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Church tradition tells a story of the Apostle John who, when advanced in age, had to be carried to the various gathering of the church in Ephesus.  He was the last remaining Apostle, the beloved Elder, and the patriarch of the church in waning years of the 1st century AD.  Leadership of the church had been passed to younger and more able men.  As is the case with all men at some point in the aging process, John was no longer able to preach and teach and lead in his former manner.  Strength and metal capacity simply did not allow for it.  But out of respect for both his unique position and enduring faithfulness, at the end of each gathering, the aged Apostle would be asked if he had anything to say.  To this request, John is reported to reply, "Love one another."

 Week after week, gathering after gathering, John's reply was always the same: love one another.  As the story goes, one week one of the leaders of the church replied, "We know that.  Do you have any other word for us?"  It seemed the Apostle's message was growing stale.  To this retort, the Apostle replied, "When you figure that out, I will give you something else." Point made.

John is known as the Apostle of love.  He had learned at the feet of Jesus. He had heard Jesus summarize the content of the Law as love God with everything in you and love your neighbor as yourself (Mt. 22:37-40).  He had heard Jesus say, "Greater love has no man than this, that one lay down his life for his friends" (Jn. 15:13).  The next day he stood at the foot of the cross watching his Savior lay down his life to accomplish his salvation.  He had also heard Jesus say, "By this all men will know that you are my disciples, if you have love for one another" (Jn. 13:35).  This command to love falls frequently from the lips of Jesus on the night before his crucifixion (Jn. 13:34-35; 15:12-17), culminating in his prayer for their unity (Jn. 17:19-23), for unity has at its basis the uniting love flowing from salvation.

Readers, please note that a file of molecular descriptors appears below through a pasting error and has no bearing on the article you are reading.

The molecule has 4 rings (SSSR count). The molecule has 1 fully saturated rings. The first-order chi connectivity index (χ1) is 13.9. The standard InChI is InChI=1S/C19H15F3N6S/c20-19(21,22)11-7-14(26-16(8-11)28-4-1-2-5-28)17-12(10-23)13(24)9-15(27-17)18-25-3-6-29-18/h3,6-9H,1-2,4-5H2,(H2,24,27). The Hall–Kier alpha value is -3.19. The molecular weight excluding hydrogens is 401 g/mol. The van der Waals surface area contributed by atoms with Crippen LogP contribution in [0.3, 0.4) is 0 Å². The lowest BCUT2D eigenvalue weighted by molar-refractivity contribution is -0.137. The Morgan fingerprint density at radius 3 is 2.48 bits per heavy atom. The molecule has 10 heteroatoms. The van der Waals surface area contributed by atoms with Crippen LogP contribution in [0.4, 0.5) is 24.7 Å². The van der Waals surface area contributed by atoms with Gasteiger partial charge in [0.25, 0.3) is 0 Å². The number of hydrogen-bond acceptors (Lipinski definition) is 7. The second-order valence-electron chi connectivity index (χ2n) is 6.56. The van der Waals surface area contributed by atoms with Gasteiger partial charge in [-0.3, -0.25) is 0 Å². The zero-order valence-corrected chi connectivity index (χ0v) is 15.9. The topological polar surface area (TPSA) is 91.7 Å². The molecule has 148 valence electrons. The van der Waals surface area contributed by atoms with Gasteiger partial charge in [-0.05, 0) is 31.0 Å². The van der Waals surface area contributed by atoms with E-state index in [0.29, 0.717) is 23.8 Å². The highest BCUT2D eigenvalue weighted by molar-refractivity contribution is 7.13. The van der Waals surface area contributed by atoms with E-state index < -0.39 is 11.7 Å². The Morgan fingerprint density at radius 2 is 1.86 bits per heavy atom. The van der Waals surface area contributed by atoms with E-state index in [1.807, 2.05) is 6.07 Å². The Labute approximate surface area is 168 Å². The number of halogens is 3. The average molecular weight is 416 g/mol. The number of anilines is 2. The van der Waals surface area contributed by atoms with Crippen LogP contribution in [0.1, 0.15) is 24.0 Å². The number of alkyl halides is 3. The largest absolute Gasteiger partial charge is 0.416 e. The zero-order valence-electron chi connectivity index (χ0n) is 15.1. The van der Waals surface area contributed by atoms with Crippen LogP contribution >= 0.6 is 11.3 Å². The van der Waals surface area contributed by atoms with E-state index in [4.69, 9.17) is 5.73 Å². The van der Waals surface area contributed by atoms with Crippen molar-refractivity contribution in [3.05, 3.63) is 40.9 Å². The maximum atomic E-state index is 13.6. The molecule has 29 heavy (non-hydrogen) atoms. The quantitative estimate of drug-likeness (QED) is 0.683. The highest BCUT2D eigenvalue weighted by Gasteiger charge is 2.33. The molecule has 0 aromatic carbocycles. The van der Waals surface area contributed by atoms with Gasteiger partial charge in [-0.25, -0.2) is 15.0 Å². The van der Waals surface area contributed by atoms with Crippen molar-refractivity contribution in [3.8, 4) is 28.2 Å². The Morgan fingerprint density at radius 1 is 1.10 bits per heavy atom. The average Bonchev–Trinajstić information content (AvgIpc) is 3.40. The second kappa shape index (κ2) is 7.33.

John had also learned that night that loving God results in obedience to God's word (Jn. 14:23-24; 15:9-11, 14). John came to realize that there was an inseparable link between loving God and loving God's people.  This truth never left him, for when he desired to write a letter about eternal security, which we know as John's 1st Epistle, he gave three markers: 1) a love for God that resulted in 2) a desire to obey God expressed in 3) love for the people of God.  That is the content of the whole book, which is summarized beautifully in the following passage from 1 John 4:   7 Beloved, let us love one another, for love is from God; and everyone who loves is dborn of God and knows God.  8 The one who does not love does not know God, for God is love. 9 By this the love of God was manifested in us, that God has sent His only begotten Son into the world so that we might live through Him. 10 In this is love, not that we loved God, but that He loved us and sent His Son to be the propitiation for our sins. 11 Beloved, if God so loved us, we also ought to love one another. 12 No one has seen God at any time; if we love one another, God abides in us, and His love is perfected in us. 13 By this we know that we abide in Him and He in us, because He has given us of His Spirit. 14 We have seen and testify that the Father has sent the Son to be the Savior of the world. 15 Whoever confesses that Jesus is the Son of God, God abides in him, and he in God. 16 We have come to know and have believed the love which God has for us. God is love, and the one who abides in love abides in God, and God abides in him. 17 By this, love is perfected with us, so that we may have confidence in the day of judgment; because as He is, so also are we in this world. 18 There is no fear in love; but perfect love casts out fear, because fear involves punishment, and the one who fears is not perfected in love. 19 We love, because He first loved us. 20 If someone says, "I love God," and hates his brother, he is a liar; for the one who does not love his brother whom he has seen, cannot love God whom he has not seen. 21 And this commandment we have from Him, that the one who loves God should love his brother also.[1]   

Loving like Christ loved, loving in a way that causes you to give up your desires, agendas, or personal advancement for the growth, support, or advance of someone else is fundamentally opposed by our flesh.  It does not come naturally and will never be initiated by our emotions.  It only comes by gaining the mind of Christ.  But when we operate with the mind of Christ for the goals of Christ, acts of love and self-sacrifice upon the altar of others' faith becomes our greatest joy and highest goal, for in loving our fellow believer, we are showing Christ to a watching world and, most importantly, glorifying our Father who is in heaven. True love, as defined by Scripture, is never something we grow past.  It is, in many ways, the summation of our theology in action, for we can gauge our love for God by the barometer of our love for our fellow Christians.   

[1] New American Standard Bible: 1995 update. (1995). (1 Jn 4:7-21). La Habra, CA: The Lockman Foundation.